My thoughts about the first third of this book of Borges’s short stories came at the end of November. Time at long last for me to return to the next section of it: the stories that come in the books The Aleph, The Maker, and In Praise of Darkness.
In my last discussion of these stories, I talked about the sheer variety of them. Each story is a different genre, if you will: a literary review of an imaginary book; a detective story; a work of science fiction or fantasy; a western. In this discussion, I’ll talk a little more about what some of these stories have in common — some of the complex images and motifs that link them.
One of the (many, many) things Borges is interested in doing in his stories is turning his own premise inside out. He does this structurally, linguistically, thematically, and with references between stories — in any way you can imagine, in fact. So, for instance, he loves retellings, whether of Greek myths or of national myths. He’ll take a well-known story and let us see it from such a completely foreign viewpoint that our epistemology of it is completely changed, possibly forever. His hantise with labyrinths is, I think, structurally similar: for Borges, a labyrinth is not only a Daedalian maze, but anywhere you can get lost. A desert can be a labyrinth, or a straight line, as long as you don’t know where you are on the line. Change your point of view, and you change your world.
These stories, as I mentioned before, are philosophically about different points of view. Borges takes philosophical stances and plays them out to their logical ends: how would it affect language? Love? City life? His stories are full of reverses and obverses, coins, books with a magically infinite number of pages, the strange meetings of two men, the stranger meeting of Borges with himself. This doubling happens throughout these stories. A person could get lost.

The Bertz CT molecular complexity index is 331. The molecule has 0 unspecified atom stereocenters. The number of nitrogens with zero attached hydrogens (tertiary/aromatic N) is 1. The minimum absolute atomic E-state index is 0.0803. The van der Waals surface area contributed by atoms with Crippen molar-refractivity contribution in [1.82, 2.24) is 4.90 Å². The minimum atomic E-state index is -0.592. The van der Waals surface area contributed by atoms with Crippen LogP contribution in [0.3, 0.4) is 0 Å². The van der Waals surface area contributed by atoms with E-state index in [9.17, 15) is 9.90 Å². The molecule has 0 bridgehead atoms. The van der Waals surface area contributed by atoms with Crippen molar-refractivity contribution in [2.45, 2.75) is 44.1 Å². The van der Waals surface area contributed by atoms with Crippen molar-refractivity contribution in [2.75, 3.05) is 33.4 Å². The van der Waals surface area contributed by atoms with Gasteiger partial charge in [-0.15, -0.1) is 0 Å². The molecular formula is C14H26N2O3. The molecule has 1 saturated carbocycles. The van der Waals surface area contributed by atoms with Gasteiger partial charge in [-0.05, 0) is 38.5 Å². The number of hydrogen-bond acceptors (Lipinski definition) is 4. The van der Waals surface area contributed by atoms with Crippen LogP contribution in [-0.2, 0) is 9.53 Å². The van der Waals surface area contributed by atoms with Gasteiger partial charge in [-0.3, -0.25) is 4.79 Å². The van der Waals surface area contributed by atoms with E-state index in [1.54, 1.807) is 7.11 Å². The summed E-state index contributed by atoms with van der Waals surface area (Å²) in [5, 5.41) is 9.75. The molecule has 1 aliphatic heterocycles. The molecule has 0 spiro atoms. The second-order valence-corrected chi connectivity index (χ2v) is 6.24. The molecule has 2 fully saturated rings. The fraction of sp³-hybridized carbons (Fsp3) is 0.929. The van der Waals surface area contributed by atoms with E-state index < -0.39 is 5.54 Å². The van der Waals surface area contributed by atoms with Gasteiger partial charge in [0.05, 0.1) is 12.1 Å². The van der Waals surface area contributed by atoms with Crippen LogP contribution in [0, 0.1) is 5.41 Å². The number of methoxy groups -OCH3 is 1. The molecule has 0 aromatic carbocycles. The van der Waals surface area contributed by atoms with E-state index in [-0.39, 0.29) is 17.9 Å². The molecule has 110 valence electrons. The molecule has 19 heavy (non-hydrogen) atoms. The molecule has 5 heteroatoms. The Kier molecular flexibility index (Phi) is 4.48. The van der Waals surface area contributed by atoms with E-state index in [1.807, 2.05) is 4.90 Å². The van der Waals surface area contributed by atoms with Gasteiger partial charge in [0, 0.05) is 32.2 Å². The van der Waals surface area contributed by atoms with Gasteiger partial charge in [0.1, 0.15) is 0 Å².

He loves lists. In “El Aleph,” a man is able to see the entire universe from a point no more than two or three centimeters wide:
Each thing (the glass surface of a mirror, say) was infinite things, because I could clearly see it from every point in the cosmos. I saw the populous sea, saw dawn and dusk, saw the multitudes of the Americas, saw a silvery spiderweb at the center of a black pyramid, saw a broken labyrinth (it was London), saw endless eyes, all very close, studying themselves in me as though in a mirror, saw all the mirrors n the planet (and none of them reflecting me), saw in a rear courtyard on Calle Soler the same tiles I’d seen twenty years ago in the entryway of a house in Fray Bentos, saw convex equatorial deserts and their every grain of sand, saw a woman in Inverness whom I shall never forget, saw her violent hair, her haughty body, saw a cancer in her breast, saw a circle of dry soil within a sidewalk where there had once been a tree…
This list goes on for another page. It’s one of the most astonishing pieces of prose in the book. Again, Borges pulls his premise inside out: the small contains the infinite and the infinite contains the small. Notice the repetition of the word “mirror.” As I’m constantly telling my students, this kind of thing doesn’t happen by accident.
The very short works — often no longer than a few paragraphs — in The Maker and In Praise of Darkness are different in scope. Most of them are not short stories at all, but — what? Reflections, perhaps. Despite their scope, though, they’re powerful: not gut-punches but subtle needles. Many of them have the same themes: two men meet in a strange set of circumstances; a tiger paces; a labyrinth lies before you.
It’s difficult to explain what it’s like to read these stories. They are pure pleasure to read, because they are touching and entertaining, and they are also difficult to understand and unravel with the mind. Part of the pleasure — part of the entertainment — is that unraveling, like listening to a complicated piece of music and trying to hear all the strains at once, the cello and the flute and the harp, and how they make the symphony. They are a marvel. I look forward to writing about the third section of stories, which were similar in some ways and quite, quite different in others.